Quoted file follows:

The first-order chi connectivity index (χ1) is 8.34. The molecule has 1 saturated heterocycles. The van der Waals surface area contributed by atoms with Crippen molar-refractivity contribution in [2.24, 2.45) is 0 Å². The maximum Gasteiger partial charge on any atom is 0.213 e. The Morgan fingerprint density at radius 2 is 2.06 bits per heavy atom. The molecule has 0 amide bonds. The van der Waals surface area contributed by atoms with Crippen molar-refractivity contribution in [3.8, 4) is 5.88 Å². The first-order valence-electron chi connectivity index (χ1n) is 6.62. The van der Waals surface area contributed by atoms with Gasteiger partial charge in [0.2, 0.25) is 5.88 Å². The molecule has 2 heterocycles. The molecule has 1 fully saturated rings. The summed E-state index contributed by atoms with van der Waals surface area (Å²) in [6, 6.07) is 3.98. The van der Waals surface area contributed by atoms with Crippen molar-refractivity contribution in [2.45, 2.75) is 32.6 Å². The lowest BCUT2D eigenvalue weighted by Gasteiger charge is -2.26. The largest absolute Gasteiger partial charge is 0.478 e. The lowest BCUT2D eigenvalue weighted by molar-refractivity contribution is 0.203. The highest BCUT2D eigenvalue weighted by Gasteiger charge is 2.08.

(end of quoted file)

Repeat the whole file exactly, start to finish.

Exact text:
The first-order chi connectivity index (χ1) is 8.34. The molecule has 1 saturated heterocycles. The van der Waals surface area contributed by atoms with Crippen molar-refractivity contribution in [2.24, 2.45) is 0 Å². The maximum Gasteiger partial charge on any atom is 0.213 e. The Morgan fingerprint density at radius 2 is 2.06 bits per heavy atom. The molecule has 0 amide bonds. The van der Waals surface area contributed by atoms with Crippen molar-refractivity contribution in [3.8, 4) is 5.88 Å². The first-order valence-electron chi connectivity index (χ1n) is 6.62. The van der Waals surface area contributed by atoms with Gasteiger partial charge in [0.2, 0.25) is 5.88 Å². The molecule has 2 heterocycles. The molecule has 1 fully saturated rings. The summed E-state index contributed by atoms with van der Waals surface area (Å²) in [6, 6.07) is 3.98. The van der Waals surface area contributed by atoms with Crippen molar-refractivity contribution in [2.45, 2.75) is 32.6 Å². The lowest BCUT2D eigenvalue weighted by Gasteiger charge is -2.26. The largest absolute Gasteiger partial charge is 0.478 e. The lowest BCUT2D eigenvalue weighted by molar-refractivity contribution is 0.203. The highest BCUT2D eigenvalue weighted by Gasteiger charge is 2.08.